by Mike McNamee Published 01/04/2013
Raster Image Processors (RIPs)
They are specialist software which take over the printing operation on a computer, removing the more familiar Photoshop/Canon/Epson drivers from the workflow and substituting their own. This is quite a task and when added to the additional features that a RIP provides goes some way to explaining why they can be quite expensive.
RIPs are primarily intended to provide accurate representations of the way in which a chosen printing press will print an image. This is more complex than it might at first seem but imagine trying to print onto the pink paper of the Financial Times and you start to get an idea of the issues that might be thrown up. Generally this process is called 'proofing' but even proofing comes in a number of guises. These range from For Position Only (FPO) proofs which only confirm that the images are in the correct place on the page and the right way up! FPOs also provide a hard-copy of the way text falls on the page for the copy proof-readers.
At the other end of the scale people need assurance that a proof is an accurate colour representation of the expected output and this is accomplished via certified contract proofs. Contract proofs are created under tightly controlled circumstances and are usually verified by measurement after they have been created, ahead of signing off to form the basis of a legal contract (hence the name). The conditions under which contract proofs are created and measured are agreed by national standards organisations, along with specialist national graphics bodies such as Fogra (in Europe) and GRACol (in the USA).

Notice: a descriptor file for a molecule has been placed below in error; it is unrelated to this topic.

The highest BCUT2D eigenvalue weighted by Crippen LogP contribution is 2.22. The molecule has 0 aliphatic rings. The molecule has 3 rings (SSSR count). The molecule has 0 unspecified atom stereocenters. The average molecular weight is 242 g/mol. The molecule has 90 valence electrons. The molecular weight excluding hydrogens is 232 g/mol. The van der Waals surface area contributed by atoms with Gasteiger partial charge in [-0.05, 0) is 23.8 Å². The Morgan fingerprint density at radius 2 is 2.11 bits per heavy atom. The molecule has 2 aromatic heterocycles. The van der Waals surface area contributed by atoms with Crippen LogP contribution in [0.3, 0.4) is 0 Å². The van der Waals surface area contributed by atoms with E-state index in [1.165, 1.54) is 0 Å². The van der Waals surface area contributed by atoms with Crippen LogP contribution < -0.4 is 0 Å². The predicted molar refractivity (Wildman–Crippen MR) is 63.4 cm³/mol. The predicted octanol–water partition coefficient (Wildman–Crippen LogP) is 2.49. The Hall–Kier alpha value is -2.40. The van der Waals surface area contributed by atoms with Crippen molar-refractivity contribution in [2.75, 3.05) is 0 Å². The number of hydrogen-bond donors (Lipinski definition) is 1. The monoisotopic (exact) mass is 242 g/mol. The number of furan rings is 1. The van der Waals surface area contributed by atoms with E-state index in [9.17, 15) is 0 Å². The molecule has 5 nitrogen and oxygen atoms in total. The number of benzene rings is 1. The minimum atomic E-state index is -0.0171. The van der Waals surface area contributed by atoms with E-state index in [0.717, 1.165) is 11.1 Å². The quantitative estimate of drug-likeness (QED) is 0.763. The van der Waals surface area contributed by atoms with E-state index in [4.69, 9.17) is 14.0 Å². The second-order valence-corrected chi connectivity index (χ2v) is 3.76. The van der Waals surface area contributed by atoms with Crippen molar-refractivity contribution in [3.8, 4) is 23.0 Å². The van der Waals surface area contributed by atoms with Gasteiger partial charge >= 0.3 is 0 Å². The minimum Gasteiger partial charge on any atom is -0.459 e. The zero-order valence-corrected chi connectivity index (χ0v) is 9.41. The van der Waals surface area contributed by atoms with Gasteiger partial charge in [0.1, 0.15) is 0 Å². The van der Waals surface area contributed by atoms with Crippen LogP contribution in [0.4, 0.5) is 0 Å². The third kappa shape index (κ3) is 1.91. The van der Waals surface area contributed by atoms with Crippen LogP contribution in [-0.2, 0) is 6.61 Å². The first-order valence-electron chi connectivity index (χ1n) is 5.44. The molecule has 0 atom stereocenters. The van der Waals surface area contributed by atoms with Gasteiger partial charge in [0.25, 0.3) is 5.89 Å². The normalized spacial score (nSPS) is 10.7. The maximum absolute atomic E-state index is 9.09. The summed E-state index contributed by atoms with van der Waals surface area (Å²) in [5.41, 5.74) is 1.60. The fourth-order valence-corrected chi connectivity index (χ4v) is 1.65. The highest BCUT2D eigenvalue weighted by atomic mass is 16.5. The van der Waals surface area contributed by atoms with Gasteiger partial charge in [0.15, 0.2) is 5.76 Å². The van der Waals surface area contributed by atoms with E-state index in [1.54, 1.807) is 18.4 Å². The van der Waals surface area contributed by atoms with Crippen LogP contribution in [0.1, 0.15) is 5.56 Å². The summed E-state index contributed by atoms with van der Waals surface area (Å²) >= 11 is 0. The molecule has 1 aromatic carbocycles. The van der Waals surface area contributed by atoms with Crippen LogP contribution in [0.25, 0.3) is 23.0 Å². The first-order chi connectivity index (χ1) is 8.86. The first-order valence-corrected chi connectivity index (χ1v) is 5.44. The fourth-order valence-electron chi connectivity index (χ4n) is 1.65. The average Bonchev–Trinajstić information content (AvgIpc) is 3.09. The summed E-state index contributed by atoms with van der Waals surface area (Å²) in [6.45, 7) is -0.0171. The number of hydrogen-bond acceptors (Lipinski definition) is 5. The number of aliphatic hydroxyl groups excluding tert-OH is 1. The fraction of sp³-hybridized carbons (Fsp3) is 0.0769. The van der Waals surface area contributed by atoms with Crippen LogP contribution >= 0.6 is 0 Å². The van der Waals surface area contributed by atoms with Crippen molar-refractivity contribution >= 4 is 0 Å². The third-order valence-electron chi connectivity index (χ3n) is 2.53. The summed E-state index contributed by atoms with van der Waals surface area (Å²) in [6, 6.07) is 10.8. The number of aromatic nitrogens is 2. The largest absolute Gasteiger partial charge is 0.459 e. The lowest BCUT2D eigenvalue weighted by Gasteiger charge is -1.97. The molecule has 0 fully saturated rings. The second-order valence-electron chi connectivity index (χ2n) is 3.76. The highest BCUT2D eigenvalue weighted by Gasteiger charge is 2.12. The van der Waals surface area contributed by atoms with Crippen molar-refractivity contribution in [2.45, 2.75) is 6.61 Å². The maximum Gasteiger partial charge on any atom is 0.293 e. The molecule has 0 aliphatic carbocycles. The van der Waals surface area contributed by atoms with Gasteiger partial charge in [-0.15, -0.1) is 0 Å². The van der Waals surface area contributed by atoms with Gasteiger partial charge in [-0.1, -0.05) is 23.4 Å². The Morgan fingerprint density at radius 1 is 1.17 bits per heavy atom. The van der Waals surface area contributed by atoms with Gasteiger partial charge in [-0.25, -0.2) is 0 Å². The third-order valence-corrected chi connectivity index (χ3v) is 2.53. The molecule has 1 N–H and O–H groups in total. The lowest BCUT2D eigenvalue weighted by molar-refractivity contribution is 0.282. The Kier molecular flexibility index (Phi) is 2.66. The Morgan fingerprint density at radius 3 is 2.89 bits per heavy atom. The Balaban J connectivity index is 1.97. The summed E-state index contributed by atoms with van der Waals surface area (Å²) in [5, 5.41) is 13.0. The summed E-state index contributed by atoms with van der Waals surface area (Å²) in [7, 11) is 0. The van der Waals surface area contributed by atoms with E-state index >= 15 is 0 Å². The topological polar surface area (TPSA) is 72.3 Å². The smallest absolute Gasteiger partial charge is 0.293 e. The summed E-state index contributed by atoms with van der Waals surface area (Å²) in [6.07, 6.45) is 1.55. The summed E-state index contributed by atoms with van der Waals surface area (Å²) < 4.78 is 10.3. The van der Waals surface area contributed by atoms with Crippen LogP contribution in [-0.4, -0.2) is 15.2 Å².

For the commercial photographer the ability to create an accurate and certified representation of their handiwork can be extremely helpful, especially if a dispute is likely to arise from a flawed output, should it occur. There are many pitfalls between the camera body and the final printed magazine/advertisement and unfortunately somebody usually has to shoulder the blame. Traditionally the photographer was blamed by the printer and vice versa, leading in some instances to the printer requiring original transparencies - a demand that could no longer be fulfilled from a digital capture; this led to some resistance from the printers who had huge capital investments in drum scanners lying idle.
The workflow is much more refined today and while problems are less frequent, they still occur, especially if the printing is being carried out in a far-off land (eg the Far East). Accurate proofs are therefore an insurance policy worth paying for!
RIPs provide other facilities to make life simpler for operators, in particular the less skilled ones - not everybody is a Photoshop expert and a colour management geek to boot! This opens the possibility of using a RIP simply to 'do the printing' from a one-click operation.
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